Founder and home-taught cook Santos Lozada Sr. opened his original Cleveland restaurant on Lorain Avenue in 1983, eventually moving to cosmopolitan West 25th Street, within a stone's throw of the West Side Market, in 1994. Since then, he and his staff (including son Santos Jr.) have transformed the neat but otherwise undistinguished little dining room into a sort of shrine to the Latino ballplayers who occasionally find their way from Jacobs Field to the near West Side for post-game festivities. Bright team banners wave from the ceiling. Framed and autographed photos and posters blanket the walls. And a jagged cityscape of trophies from restaurant-sponsored softball teams towers near the front door.
As for the food, it is as unpretentious as the decor. Puerto Rican cooks (toiling in their "cocina criolla" or, literally, the Creole kitchen) are inheritors of a true world cuisine, one that blends native Arawak and Taino staples with Spanish and African influences. Unlike in some Latino cultures, meat plays a significant role in the Puerto Rican diet, while spice blends, like sofrito and adobo, are heady but rarely hot.
Lozada's large, bilingual menu seems to have captured the essence of traditional Puerto Rican fare, with a wide selection of steaks and seafood, as well as simpler dishes like beans and rice. Nonetheless, the food's a far cry from fancy and is anything but health-conscious. Many of the menu items are fried; fresh vegetables are a rarity. Right up front, I will admit that we passed over the gizzards, the scrambled eggs with codfish, and the goat stew -- although after trying its cousin, a robust and well-prepared beef stew, I'm rethinking that final omission. But there were plenty of other tasty dishes to sample, and other than an unimpressive flan, we found few disappointments.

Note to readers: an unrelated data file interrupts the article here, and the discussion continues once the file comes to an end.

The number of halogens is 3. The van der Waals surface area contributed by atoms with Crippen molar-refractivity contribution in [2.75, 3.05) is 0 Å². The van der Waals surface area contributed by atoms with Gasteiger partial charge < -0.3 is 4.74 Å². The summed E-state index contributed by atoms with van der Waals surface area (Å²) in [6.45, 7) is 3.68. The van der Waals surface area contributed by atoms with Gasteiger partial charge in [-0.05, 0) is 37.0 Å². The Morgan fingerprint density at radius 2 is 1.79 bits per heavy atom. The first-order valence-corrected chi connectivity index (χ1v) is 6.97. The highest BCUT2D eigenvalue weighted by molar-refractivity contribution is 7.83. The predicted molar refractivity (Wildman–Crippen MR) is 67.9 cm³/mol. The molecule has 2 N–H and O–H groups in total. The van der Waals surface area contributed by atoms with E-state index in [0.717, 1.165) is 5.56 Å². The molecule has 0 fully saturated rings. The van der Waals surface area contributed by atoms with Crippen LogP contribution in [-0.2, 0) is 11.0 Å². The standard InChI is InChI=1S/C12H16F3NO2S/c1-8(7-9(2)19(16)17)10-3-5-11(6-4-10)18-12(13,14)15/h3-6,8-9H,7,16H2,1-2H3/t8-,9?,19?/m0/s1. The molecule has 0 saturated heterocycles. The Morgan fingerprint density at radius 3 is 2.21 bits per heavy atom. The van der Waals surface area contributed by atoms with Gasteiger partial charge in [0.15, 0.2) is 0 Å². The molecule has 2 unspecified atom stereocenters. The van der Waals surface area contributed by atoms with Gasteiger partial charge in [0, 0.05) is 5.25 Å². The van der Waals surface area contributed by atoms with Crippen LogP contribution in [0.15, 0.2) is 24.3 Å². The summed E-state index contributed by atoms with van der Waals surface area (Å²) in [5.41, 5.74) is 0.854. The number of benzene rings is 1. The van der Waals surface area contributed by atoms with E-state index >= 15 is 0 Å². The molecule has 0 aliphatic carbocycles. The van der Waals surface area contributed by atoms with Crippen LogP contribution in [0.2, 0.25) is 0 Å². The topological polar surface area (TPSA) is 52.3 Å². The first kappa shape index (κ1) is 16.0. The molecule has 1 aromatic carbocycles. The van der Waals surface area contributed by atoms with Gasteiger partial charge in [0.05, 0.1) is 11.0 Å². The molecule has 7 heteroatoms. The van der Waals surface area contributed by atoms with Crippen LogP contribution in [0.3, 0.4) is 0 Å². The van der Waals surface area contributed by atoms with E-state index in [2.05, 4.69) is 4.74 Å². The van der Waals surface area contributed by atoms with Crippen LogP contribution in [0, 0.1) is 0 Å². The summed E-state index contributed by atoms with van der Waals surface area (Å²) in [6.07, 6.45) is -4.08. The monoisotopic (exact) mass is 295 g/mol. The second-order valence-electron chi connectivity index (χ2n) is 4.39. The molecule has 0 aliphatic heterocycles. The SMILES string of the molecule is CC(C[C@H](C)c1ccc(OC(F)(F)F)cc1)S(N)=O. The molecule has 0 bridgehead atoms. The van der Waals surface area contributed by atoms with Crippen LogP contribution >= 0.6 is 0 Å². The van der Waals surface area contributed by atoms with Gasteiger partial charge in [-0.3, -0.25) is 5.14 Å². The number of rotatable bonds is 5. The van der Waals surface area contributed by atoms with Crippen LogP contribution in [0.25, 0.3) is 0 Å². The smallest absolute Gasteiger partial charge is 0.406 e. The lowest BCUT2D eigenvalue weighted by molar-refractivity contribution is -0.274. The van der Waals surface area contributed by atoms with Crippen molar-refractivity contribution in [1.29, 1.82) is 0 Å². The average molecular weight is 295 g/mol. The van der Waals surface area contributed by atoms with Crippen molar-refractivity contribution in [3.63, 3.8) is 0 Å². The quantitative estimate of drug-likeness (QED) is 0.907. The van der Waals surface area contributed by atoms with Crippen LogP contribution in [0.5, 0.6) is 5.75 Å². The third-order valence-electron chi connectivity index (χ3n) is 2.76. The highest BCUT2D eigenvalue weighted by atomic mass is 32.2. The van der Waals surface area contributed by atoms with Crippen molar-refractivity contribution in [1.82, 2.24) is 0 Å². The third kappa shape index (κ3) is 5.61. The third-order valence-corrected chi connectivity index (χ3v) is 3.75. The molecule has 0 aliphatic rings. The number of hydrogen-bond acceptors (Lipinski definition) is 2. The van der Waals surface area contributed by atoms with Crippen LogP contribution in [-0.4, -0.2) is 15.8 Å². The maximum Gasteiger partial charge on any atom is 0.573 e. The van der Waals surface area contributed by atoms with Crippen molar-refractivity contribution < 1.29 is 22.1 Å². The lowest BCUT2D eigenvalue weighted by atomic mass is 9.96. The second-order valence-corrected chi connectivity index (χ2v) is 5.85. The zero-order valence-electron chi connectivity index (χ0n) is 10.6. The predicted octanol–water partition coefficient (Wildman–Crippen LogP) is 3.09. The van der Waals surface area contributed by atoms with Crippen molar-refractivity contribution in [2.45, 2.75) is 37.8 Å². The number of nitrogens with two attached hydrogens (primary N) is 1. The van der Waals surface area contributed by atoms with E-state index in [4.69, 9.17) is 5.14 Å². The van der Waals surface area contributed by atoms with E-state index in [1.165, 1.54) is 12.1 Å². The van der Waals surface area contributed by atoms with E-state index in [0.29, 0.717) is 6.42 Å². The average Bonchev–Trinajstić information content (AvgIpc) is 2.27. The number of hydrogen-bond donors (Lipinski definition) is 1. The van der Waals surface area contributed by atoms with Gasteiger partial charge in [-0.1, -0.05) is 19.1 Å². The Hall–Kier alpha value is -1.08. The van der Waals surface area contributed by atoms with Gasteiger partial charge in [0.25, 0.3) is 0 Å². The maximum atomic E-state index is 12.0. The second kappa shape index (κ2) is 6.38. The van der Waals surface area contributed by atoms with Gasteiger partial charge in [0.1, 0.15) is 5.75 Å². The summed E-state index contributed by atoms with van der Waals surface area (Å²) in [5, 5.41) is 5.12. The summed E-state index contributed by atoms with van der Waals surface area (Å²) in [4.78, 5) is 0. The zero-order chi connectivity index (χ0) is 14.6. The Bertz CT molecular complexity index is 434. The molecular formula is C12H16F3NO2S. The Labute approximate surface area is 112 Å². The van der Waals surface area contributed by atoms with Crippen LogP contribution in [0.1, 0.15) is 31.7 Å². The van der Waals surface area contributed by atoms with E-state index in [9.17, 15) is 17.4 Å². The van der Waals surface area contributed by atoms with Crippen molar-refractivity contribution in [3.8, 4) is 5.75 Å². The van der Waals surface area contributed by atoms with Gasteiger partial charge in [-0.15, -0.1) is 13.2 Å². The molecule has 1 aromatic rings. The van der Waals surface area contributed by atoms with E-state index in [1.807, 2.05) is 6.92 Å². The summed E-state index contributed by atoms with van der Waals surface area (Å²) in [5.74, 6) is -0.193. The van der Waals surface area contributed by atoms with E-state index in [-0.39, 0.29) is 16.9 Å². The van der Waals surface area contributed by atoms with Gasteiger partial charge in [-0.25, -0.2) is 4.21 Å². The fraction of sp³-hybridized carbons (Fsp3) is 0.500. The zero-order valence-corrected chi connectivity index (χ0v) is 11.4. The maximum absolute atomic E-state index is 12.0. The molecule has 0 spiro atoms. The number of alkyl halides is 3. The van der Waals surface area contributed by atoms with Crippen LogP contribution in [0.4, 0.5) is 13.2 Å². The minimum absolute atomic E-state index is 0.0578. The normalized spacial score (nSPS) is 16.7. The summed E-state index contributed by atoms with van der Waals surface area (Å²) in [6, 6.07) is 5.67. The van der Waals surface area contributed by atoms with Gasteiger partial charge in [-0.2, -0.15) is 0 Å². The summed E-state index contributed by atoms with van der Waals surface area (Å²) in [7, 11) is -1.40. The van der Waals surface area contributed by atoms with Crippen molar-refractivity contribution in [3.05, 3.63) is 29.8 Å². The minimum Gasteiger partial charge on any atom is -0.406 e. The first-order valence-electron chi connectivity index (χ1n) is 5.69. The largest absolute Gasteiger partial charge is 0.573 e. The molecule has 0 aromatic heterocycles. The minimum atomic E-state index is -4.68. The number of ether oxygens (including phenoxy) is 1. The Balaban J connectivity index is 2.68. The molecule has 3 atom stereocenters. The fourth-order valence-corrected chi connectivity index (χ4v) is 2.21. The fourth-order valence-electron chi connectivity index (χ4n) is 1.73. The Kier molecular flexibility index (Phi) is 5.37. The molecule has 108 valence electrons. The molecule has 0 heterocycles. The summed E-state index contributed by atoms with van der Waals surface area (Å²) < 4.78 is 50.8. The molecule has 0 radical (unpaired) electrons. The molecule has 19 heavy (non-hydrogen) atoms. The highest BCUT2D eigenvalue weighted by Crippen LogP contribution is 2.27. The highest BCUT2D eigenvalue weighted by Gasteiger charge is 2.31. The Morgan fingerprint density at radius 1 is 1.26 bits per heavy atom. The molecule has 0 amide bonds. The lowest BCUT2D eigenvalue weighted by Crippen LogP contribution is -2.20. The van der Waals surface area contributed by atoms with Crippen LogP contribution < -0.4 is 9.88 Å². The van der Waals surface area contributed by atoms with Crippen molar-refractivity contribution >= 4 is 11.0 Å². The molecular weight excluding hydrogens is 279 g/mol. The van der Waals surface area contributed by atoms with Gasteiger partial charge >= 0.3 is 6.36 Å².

It's too bad, though, that the six-page menu isn't more descriptive. For instance, we are still trying to figure out the crucial differences between, say, the $8 carne guizada (beef stew) dinner with beans and rice, and the $6 carne guizada combination plate with beans and rice. Or take the plantain, that firm, overgrown variety of banana: This workhorse of Latin American cooking shows up repeatedly on the menu in a variety of guises, including as a foil for more carne guizada. But what, we wondered, is the difference between a sweet plantain and a fried plantain? And when is a fried plantain a better choice than a mashed plantain? The menu is strangely silent on such weighty issues.
Our servers proved similarly close-mouthed. Whether it was due to a language barrier or simple fatigue from answering Anglo questions ad nauseam, we never discovered. But our conversations with our waitresses were always strictly limited in scope and never particularly illuminating. Toss in the fact that both the servers and the kitchen apparently adhere to their own secret time clock -- one that commanded, for example, that some, but not all, of our appetizers should be served right along with the main courses, and that our check should arrive mere seconds before we expire from tedium -- and you will see that a sense of adventure is essential when dining here, and a sense of humor is a major plus.
But all that said, we would happily drop everything to rush back to Lozada's and stuff ourselves with more of those warm empanadillas: puffy half-moons of tender pastry, plumped up with a flavorful blend of ground beef and potato, and deep-fried to a crunchy turn. Or the homemade tacos, all delicate and golden brown, filled with lean ground beef, a bit of shredded cheese, and some juicy tomato, with just a hint of peppery heat. Mmm . . . mighty good eating, those.